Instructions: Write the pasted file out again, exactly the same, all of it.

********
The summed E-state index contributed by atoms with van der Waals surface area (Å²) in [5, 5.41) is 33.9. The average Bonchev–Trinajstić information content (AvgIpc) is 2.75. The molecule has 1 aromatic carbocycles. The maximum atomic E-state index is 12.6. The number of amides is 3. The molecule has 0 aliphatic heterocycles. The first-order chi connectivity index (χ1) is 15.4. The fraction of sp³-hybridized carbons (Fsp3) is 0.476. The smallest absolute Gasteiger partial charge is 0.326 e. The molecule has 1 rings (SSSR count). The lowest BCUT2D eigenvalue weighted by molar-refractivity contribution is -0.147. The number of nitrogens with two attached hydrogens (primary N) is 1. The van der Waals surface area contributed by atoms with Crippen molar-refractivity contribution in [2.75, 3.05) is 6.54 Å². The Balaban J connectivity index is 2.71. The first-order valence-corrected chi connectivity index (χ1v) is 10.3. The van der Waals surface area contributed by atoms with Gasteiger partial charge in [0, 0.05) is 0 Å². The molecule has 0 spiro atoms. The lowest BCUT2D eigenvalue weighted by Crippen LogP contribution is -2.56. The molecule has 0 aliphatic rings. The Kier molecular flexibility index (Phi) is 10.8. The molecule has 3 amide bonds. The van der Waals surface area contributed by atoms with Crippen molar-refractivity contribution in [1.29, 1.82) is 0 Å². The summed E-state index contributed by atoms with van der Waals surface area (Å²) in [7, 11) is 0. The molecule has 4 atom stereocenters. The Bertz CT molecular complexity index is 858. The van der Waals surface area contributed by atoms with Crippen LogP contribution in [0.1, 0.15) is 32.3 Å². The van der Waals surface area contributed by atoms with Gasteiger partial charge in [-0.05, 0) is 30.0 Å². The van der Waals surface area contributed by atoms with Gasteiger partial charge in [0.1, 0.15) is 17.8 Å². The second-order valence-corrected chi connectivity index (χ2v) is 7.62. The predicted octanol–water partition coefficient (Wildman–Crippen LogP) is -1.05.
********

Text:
The summed E-state index contributed by atoms with van der Waals surface area (Å²) in [5, 5.41) is 33.9. The average Bonchev–Trinajstić information content (AvgIpc) is 2.75. The molecule has 1 aromatic carbocycles. The maximum atomic E-state index is 12.6. The number of amides is 3. The molecule has 0 aliphatic heterocycles. The first-order chi connectivity index (χ1) is 15.4. The fraction of sp³-hybridized carbons (Fsp3) is 0.476. The smallest absolute Gasteiger partial charge is 0.326 e. The molecule has 1 rings (SSSR count). The lowest BCUT2D eigenvalue weighted by molar-refractivity contribution is -0.147. The number of nitrogens with two attached hydrogens (primary N) is 1. The van der Waals surface area contributed by atoms with Crippen molar-refractivity contribution in [2.75, 3.05) is 6.54 Å². The Balaban J connectivity index is 2.71. The first-order valence-corrected chi connectivity index (χ1v) is 10.3. The van der Waals surface area contributed by atoms with Gasteiger partial charge in [0, 0.05) is 0 Å². The molecule has 0 spiro atoms. The lowest BCUT2D eigenvalue weighted by Crippen LogP contribution is -2.56. The molecule has 0 aliphatic rings. The Kier molecular flexibility index (Phi) is 10.8. The molecule has 3 amide bonds. The van der Waals surface area contributed by atoms with Crippen molar-refractivity contribution in [1.29, 1.82) is 0 Å². The summed E-state index contributed by atoms with van der Waals surface area (Å²) in [7, 11) is 0. The molecule has 4 atom stereocenters. The Bertz CT molecular complexity index is 858. The van der Waals surface area contributed by atoms with Crippen LogP contribution in [0.1, 0.15) is 32.3 Å². The van der Waals surface area contributed by atoms with Gasteiger partial charge in [-0.05, 0) is 30.0 Å². The van der Waals surface area contributed by atoms with Gasteiger partial charge in [0.1, 0.15) is 17.8 Å². The second-order valence-corrected chi connectivity index (χ2v) is 7.62. The predicted octanol–water partition coefficient (Wildman–Crippen LogP) is -1.05.